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Column: How Much Can You Really Trust Your Colleagues?

Trust is key to success in the workplace — but it takes a strong leader to build it.

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As a performance management expert, I am often called in to work with a CEO and their executives to help them function better as a team. In many of these cases, my initial assessment reveals a disconnect between team members created by a lack of trust. Like in any relationship, trust is imperative for a healthy, productive environment.

But can you really trust your colleagues — and should you?

The honest and ugly truth is there are probably people you work with you don’t or shouldn’t trust. That’s why building trust among your teams and leadership is an essential part of any businesses’ success.  However, I have found that without a strong leader committed to intentionally creating a work environment that promotes trust, it is impossible to achieve. Strong leadership is the main ingredient in high performing teams.

Conversely, if trust is not developed, the results can be disastrous. When distrust is pervasive, studies have shown employees enjoy work less and are less engaged. This leads to diminished productivity and high turnover, which can be incredibly costly to a company. When colleagues trust each other and their leaders, however, the synergy can be truly powerful.

Trust is earned, not given. Weak leadership lends itself to distrust and can result in lasting damage to a team and a company. Understanding the psychology behind trust and the necessary behaviors to creating a trusting environment is essential to improving performance.

How to Build Trust in Your Leadership and Company

There are, generally speaking, two different types of people when it comes to trusting — those who trust you until you prove they shouldn’t, and those that don’t trust you until you prove that they should. You will likely have both of those types of people on your team so it’s best to assume you need to “prove” yourself from the start. How? According to the Trust Project at Northwestern University, in order to trust someone, people must believe a leader possesses the following three traits:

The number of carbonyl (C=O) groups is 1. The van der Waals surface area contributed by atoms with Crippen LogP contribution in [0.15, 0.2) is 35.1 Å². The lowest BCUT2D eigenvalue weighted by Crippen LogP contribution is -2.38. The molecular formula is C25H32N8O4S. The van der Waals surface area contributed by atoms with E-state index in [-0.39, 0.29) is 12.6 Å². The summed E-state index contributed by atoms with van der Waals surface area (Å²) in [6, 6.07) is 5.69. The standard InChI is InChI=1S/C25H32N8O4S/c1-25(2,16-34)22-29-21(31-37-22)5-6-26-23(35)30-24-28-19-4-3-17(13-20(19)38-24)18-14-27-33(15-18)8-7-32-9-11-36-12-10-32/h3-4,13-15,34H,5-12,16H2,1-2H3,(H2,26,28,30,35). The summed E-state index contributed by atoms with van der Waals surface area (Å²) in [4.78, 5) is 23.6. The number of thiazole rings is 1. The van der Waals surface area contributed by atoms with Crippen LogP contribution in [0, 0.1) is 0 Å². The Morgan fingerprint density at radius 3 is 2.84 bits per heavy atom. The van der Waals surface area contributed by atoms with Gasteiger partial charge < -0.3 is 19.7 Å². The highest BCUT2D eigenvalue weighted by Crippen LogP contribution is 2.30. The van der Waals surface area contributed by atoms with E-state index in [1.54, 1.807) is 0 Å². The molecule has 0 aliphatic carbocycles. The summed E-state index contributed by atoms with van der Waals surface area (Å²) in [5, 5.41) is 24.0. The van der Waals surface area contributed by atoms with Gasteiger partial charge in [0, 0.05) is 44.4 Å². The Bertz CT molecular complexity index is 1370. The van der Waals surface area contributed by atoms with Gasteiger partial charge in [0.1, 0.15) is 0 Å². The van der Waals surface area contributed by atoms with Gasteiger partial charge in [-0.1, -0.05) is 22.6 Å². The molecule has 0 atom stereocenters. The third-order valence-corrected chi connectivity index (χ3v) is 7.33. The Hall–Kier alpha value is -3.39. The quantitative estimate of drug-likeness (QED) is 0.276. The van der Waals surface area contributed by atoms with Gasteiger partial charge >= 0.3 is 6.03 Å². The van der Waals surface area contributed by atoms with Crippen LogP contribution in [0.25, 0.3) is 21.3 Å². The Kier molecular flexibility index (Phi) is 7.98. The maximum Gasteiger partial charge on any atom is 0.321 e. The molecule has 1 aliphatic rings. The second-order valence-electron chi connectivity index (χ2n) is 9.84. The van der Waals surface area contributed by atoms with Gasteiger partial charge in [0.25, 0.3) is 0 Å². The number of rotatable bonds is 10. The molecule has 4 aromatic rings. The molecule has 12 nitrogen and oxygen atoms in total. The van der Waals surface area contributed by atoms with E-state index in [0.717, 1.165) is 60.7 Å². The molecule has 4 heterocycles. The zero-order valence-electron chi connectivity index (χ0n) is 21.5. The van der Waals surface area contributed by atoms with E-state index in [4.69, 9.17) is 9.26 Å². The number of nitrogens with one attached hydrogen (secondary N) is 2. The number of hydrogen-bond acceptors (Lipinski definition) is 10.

Competence: People must believe a leader is capable of getting the job done — and done right.  

Honesty: People must believe a leader is telling the truth, that they keep their promises and they are reliable, no matter what challenges arise.

Benevolence: People must believe a leader has their best interests at heart, and is truly working for the team, not themselves.

In order to build trust, leaders must work on all three of these competencies. It seems simple — managing people’s expectations and being transparent should be easy, right? Any leader knows that it’s not. In today’s corporate world some information must be kept confidential, like a merger or layoffs. This is why most leaders today put most of their focus into competence and give short shrift to honesty and benevolence. But that’s not the right path.

The ability to keep information hidden AND retain trust comes from developing “trust currency” early on in a leadership tenure. If you build trust currency, employees will understand and give you grace when you legitimately can’t tell them something. Building that trust currency requires building the previously mentioned competencies. People are looking for predictability, consistency and accountability. Demonstrate your knowledge and ability in your role. Be consistent — if you say you’ll be at a meeting at 9 a.m., show up on time and don’t spend the meeting looking at your phone. Hold yourself accountable the same way you would hold your employees accountable.

And finally, make decisions that are for the team and the company, not for yourself. Conversely, leaders must communicate clearly what they want from their team. Employees must know what is expected of them. Paranoia and distrust thrive in an information vacuum. I have seen too many weak leaders who avoid conflict, stab people in the back, judge people, aren’t transparent, and don’t state their opinion on what they really want out of the team. Is it at all surprising these leaders garner the least trust? Building and maintaining trust isn’t easy. But it might just be the most important thing you can do for your company.  





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